32,000 refugees could arrive here by Easter as up to 60% of properties promised by the public are unsuitable


Up to 60% of accommodation offers for Ukrainian refugees that have been promised by members of the public may not be suitable.

20,719 offers have been made to the Irish Red Cross and these are being assessed.

However, Cabinet has been advised that it is likely that between 50% and 60% of properties pledged by the public will not be usable.

It comes as ministers were told 32,000 Ukrainian refugees could have arrived in Ireland before Easter. The latest estimates provided to ministers yesterday indicate that the number of arrivals by the following weekend could be between 26,000 and 32,000.

Ministers were informed that the main challenge remains the constraint on the supply of suitable accommodation for arrivals.

A government spokesman said Millstreet Arena in Cork, which can hold up to 400 refugees, will be available from April 18 with a further 320 places available at Gormanston Camp.

The Indo Daily: Seeking refuge: Ireland’s 100,000 take in 200,000 refugees

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More than 18,600 refugees have arrived in Ireland to date, of whom two-thirds are women, one-third men and around one-third of all arrivals are children. The seven-day average of arrivals is 580 people per day, with the proportion of those seeking accommodation standing at 81%.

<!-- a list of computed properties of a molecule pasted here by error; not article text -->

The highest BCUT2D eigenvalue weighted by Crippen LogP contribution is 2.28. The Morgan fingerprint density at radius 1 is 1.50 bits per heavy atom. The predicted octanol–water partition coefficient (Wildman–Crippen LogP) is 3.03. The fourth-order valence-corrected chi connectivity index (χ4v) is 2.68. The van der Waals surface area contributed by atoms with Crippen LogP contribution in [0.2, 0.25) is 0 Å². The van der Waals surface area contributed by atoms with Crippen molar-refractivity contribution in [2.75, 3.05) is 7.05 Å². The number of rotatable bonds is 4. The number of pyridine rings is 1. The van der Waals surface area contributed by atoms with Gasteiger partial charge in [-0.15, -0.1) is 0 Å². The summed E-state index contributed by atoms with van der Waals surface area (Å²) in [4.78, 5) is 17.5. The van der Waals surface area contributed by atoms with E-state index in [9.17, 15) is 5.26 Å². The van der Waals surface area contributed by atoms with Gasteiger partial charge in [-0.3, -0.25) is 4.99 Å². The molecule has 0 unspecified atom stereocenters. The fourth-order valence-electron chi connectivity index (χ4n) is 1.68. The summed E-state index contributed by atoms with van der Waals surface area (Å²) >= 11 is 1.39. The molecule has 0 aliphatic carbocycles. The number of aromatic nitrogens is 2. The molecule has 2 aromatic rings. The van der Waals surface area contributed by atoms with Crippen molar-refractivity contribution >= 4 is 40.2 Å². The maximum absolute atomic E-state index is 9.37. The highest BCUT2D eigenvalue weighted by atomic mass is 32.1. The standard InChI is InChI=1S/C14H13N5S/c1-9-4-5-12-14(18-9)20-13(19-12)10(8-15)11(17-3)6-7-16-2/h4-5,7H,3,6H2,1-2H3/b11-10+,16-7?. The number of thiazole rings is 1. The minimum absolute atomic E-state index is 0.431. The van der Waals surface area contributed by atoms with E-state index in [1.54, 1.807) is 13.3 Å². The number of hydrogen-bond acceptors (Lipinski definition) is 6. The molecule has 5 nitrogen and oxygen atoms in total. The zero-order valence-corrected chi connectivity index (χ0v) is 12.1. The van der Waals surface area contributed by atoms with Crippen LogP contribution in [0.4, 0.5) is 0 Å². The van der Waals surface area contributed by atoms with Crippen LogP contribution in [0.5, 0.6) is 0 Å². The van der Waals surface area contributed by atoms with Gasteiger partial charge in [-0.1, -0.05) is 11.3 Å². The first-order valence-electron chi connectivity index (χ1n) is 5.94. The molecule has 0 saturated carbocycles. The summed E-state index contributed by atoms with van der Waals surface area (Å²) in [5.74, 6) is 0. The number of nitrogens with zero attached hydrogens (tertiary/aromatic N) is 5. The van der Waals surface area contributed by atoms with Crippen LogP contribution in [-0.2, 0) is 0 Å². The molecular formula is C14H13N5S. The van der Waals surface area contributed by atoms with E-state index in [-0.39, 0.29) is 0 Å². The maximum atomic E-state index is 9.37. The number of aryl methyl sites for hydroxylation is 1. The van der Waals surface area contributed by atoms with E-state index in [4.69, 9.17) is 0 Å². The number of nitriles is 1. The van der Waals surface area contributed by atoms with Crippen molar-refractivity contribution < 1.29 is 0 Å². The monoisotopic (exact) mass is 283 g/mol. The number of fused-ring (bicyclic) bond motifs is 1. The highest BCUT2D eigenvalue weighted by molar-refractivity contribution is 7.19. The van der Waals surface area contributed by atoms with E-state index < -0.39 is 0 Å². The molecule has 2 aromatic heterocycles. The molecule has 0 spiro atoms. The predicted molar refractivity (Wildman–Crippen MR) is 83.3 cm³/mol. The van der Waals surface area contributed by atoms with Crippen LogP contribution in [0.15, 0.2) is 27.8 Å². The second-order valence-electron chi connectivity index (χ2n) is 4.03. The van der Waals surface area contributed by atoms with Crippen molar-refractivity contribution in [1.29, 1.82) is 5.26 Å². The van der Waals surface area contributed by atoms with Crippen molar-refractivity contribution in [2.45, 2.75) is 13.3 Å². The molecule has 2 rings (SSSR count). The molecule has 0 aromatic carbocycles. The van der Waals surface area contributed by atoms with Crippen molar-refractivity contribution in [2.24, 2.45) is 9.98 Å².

According to the latest estimates, assuming that all arrivals require emergency hotel accommodation, the cost of each cohort of 10,000 refugees is approximately €500 million per year. Additional financing needs will be met from the remaining €2.5 billion of the Covid contingency fund.

The Children’s Department manages care through short-term hotel accommodation and other accommodation.

Cabinet has been told that almost 10,000 beds in hotels and guesthouses have been found and that 1,800 local government beds could also be made available.

Housing Minister Darragh O’Brien will host an emergency summit of key construction industry stakeholders, estate agents and other bodies next week to discuss the response.

In the meantime, the Cabinet has been informed that the government has granted funding of €150,000 to the Office of the Prosecutor of the International Criminal Court, which is investigating alleged war crimes committed by Russia in Ukraine.

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